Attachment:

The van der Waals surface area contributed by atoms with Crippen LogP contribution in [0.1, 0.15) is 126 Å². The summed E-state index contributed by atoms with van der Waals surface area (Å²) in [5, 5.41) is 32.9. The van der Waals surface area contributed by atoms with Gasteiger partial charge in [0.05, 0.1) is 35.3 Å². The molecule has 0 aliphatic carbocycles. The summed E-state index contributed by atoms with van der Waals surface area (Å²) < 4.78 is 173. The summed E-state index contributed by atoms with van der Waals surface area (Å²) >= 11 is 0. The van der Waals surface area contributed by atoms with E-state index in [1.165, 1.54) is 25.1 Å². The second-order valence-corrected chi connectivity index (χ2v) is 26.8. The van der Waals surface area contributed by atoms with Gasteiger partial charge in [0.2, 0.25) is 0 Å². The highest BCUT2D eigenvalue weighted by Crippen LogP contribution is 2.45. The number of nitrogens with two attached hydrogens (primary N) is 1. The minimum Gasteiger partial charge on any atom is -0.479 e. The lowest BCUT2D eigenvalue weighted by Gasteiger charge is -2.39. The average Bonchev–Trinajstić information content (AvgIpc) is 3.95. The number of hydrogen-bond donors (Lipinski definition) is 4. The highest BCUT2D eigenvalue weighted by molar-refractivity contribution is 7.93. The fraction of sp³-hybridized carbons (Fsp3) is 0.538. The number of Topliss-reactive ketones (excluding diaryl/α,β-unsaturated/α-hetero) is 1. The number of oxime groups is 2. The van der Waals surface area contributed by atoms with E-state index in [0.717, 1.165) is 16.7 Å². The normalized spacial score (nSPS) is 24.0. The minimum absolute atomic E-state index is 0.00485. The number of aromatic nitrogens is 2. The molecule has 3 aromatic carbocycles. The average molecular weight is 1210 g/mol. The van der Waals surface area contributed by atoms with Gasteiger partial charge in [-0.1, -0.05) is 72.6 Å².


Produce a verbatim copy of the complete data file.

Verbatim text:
The van der Waals surface area contributed by atoms with Crippen LogP contribution in [0.1, 0.15) is 126 Å². The summed E-state index contributed by atoms with van der Waals surface area (Å²) in [5, 5.41) is 32.9. The van der Waals surface area contributed by atoms with Gasteiger partial charge in [0.05, 0.1) is 35.3 Å². The molecule has 0 aliphatic carbocycles. The summed E-state index contributed by atoms with van der Waals surface area (Å²) < 4.78 is 173. The summed E-state index contributed by atoms with van der Waals surface area (Å²) >= 11 is 0. The van der Waals surface area contributed by atoms with E-state index in [1.165, 1.54) is 25.1 Å². The second-order valence-corrected chi connectivity index (χ2v) is 26.8. The van der Waals surface area contributed by atoms with Gasteiger partial charge in [0.2, 0.25) is 0 Å². The highest BCUT2D eigenvalue weighted by Crippen LogP contribution is 2.45. The number of nitrogens with two attached hydrogens (primary N) is 1. The minimum Gasteiger partial charge on any atom is -0.479 e. The lowest BCUT2D eigenvalue weighted by Gasteiger charge is -2.39. The average Bonchev–Trinajstić information content (AvgIpc) is 3.95. The number of hydrogen-bond donors (Lipinski definition) is 4. The highest BCUT2D eigenvalue weighted by molar-refractivity contribution is 7.93. The fraction of sp³-hybridized carbons (Fsp3) is 0.538. The number of Topliss-reactive ketones (excluding diaryl/α,β-unsaturated/α-hetero) is 1. The number of oxime groups is 2. The van der Waals surface area contributed by atoms with E-state index in [0.717, 1.165) is 16.7 Å². The normalized spacial score (nSPS) is 24.0. The minimum absolute atomic E-state index is 0.00485. The number of aromatic nitrogens is 2. The molecule has 3 aromatic carbocycles. The average molecular weight is 1210 g/mol. The van der Waals surface area contributed by atoms with Gasteiger partial charge in [-0.1, -0.05) is 72.6 Å².